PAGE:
What is "Natural" Vitamin E? It Depends On the Brand Selling It, Finds ConsumerLab.com
-- New Review of Vitamin E Supplements, Oil and Cream, Including Tocopherols and Tocotrienols --
White Plains, New York, June 18, 2012 — What is in a "natural" vitamin E supplement, cream, or oil? According to recent tests by independent evaluator, ConsumerLab.com, this depends completely on the brand selling it. For some it is the full spectrum of naturally occurring tocopherols and tocotrienols in the vitamin E family. For others, it is primarily d-alpha-tocopherol (the most active vitamin E compound) with little of the related compounds. In one product claiming to be "natural", it was actually synthetic vitamin E.
In its recent Product Review of Vitamin E Supplements, Creams and Oils, ConsumerLab.com selected and tested 13 different brands of vitamin E products. Eleven of these passed testing, meeting their label claims for natural or synthetic vitamin E. Among these, the least expensive were those with synthetic vitamin E, which cost as little as 2 cents per 400 IU (International Units) of vitamin E. Natural vitamin E supplements cost a bit more, starting at around 8 or 9 cents per 400 IU. However, if you are expecting tens or hundreds of milligrams of other vitamin E antioxidant compounds such as gamma-tocopherol, products cost more — starting at about 20 to 30 cents per 400 IU. Products with additional ingredients or topical creams or oils also cost more to get the same amount of vitamin E.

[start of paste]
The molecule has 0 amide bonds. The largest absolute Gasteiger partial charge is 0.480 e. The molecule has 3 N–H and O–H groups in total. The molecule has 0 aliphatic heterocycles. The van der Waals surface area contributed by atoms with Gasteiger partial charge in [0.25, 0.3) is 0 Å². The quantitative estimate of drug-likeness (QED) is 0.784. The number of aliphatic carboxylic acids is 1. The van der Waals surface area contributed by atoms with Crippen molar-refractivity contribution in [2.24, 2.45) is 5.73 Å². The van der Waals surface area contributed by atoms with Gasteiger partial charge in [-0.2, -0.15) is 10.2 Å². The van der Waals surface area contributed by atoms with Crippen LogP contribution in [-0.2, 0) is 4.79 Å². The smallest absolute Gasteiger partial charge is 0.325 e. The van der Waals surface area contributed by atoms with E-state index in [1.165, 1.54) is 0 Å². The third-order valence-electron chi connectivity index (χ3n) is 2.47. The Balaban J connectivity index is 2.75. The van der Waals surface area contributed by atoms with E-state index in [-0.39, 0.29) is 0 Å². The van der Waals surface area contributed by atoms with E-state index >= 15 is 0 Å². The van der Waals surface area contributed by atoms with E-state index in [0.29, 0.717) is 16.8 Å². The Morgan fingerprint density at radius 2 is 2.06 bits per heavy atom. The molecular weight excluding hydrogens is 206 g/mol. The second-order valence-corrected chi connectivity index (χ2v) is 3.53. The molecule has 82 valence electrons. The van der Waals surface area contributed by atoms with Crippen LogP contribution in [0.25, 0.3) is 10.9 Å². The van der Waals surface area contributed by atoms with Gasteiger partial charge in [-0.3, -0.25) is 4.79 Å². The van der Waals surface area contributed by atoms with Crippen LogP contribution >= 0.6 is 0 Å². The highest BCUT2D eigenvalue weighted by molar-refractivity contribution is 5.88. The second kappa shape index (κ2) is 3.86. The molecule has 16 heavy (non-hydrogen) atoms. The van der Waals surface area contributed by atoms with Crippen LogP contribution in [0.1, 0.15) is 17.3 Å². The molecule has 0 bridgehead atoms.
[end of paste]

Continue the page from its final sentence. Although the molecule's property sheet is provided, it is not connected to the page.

Vitamin E supplements are fairly popular in the U.S. In a 2011 survey of supplement users, ConsumerLab.com found that 21.7% of respondents were taking vitamin E supplements. Many people do not get sufficient vitamin E from what they eat, particularly those on low-fat diets or with medical conditions that cause malabsorption of fats, such as Crohn's disease and cystic fibrosis. However, some of the allure of vitamin E supplements was lost when studies showed that they did not protect against heart disease and might raise the risk of hemorrhagic stroke. Studies also showed that synthetic vitamin E might increase the risk of prostate cancer, although natural vitamin E may lower the risk. Sales of vitamin E supplements in the U.S. have fallen in recent years but have stabilized at around $340 million according to Nutrition Business Journal. Preliminary research, largely in animals, suggests that natural vitamin E rich in gamma-tocopherol and, depending on the oil source, delta-tocopherol, may be more cancer preventive than alpha-tocopherol alone, which is the only form in synthetic vitamin E.
ConsumerLab.com is a leading provider of consumer information and independent evaluations of products that affect health and nutrition. Reviews of other popular types of supplements are available from www.consumerlab.com. Subscription to ConsumerLab.com is available online. The company is privately held and based in Westchester, New York. It has no ownership from, or interest in, companies that manufacture, distribute, or sell consumer products.